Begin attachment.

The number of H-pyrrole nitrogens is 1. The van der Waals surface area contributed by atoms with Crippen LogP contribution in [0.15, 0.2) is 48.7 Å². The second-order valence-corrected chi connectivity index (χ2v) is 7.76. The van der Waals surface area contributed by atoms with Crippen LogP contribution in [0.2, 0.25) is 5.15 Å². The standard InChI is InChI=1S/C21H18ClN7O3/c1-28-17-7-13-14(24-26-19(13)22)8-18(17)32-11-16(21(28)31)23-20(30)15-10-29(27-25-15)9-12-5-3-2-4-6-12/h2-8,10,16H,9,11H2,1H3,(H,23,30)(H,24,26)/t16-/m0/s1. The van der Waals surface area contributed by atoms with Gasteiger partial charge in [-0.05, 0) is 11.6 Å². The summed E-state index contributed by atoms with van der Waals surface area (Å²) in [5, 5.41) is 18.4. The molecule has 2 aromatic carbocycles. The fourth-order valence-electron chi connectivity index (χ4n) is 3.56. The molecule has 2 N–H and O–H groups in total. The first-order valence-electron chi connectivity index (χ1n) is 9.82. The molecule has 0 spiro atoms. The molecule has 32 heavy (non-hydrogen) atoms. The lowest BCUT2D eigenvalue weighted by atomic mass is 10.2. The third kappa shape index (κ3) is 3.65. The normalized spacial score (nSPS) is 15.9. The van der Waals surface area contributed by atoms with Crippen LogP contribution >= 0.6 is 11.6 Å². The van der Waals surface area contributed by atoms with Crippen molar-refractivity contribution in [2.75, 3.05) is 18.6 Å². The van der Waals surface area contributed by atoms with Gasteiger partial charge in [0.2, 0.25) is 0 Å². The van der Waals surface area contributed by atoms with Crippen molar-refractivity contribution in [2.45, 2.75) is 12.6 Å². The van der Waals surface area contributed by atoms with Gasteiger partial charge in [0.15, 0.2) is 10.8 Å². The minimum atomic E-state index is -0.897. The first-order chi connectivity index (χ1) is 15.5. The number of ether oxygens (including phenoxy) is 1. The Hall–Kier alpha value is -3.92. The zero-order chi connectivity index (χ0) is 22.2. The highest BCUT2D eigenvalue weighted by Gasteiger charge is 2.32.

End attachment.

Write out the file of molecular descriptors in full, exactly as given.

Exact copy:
The number of H-pyrrole nitrogens is 1. The van der Waals surface area contributed by atoms with Crippen LogP contribution in [0.15, 0.2) is 48.7 Å². The second-order valence-corrected chi connectivity index (χ2v) is 7.76. The van der Waals surface area contributed by atoms with Crippen LogP contribution in [0.2, 0.25) is 5.15 Å². The standard InChI is InChI=1S/C21H18ClN7O3/c1-28-17-7-13-14(24-26-19(13)22)8-18(17)32-11-16(21(28)31)23-20(30)15-10-29(27-25-15)9-12-5-3-2-4-6-12/h2-8,10,16H,9,11H2,1H3,(H,23,30)(H,24,26)/t16-/m0/s1. The van der Waals surface area contributed by atoms with Gasteiger partial charge in [-0.05, 0) is 11.6 Å². The summed E-state index contributed by atoms with van der Waals surface area (Å²) in [5, 5.41) is 18.4. The molecule has 2 aromatic carbocycles. The fourth-order valence-electron chi connectivity index (χ4n) is 3.56. The molecule has 2 N–H and O–H groups in total. The first-order valence-electron chi connectivity index (χ1n) is 9.82. The molecule has 0 spiro atoms. The molecule has 32 heavy (non-hydrogen) atoms. The lowest BCUT2D eigenvalue weighted by atomic mass is 10.2. The third kappa shape index (κ3) is 3.65. The normalized spacial score (nSPS) is 15.9. The van der Waals surface area contributed by atoms with Crippen LogP contribution >= 0.6 is 11.6 Å². The van der Waals surface area contributed by atoms with Crippen molar-refractivity contribution in [2.75, 3.05) is 18.6 Å². The van der Waals surface area contributed by atoms with Gasteiger partial charge in [0.2, 0.25) is 0 Å². The van der Waals surface area contributed by atoms with Crippen molar-refractivity contribution in [2.45, 2.75) is 12.6 Å². The van der Waals surface area contributed by atoms with Gasteiger partial charge in [0.15, 0.2) is 10.8 Å². The minimum atomic E-state index is -0.897. The first-order chi connectivity index (χ1) is 15.5. The number of ether oxygens (including phenoxy) is 1. The Hall–Kier alpha value is -3.92. The zero-order chi connectivity index (χ0) is 22.2. The highest BCUT2D eigenvalue weighted by Gasteiger charge is 2.32.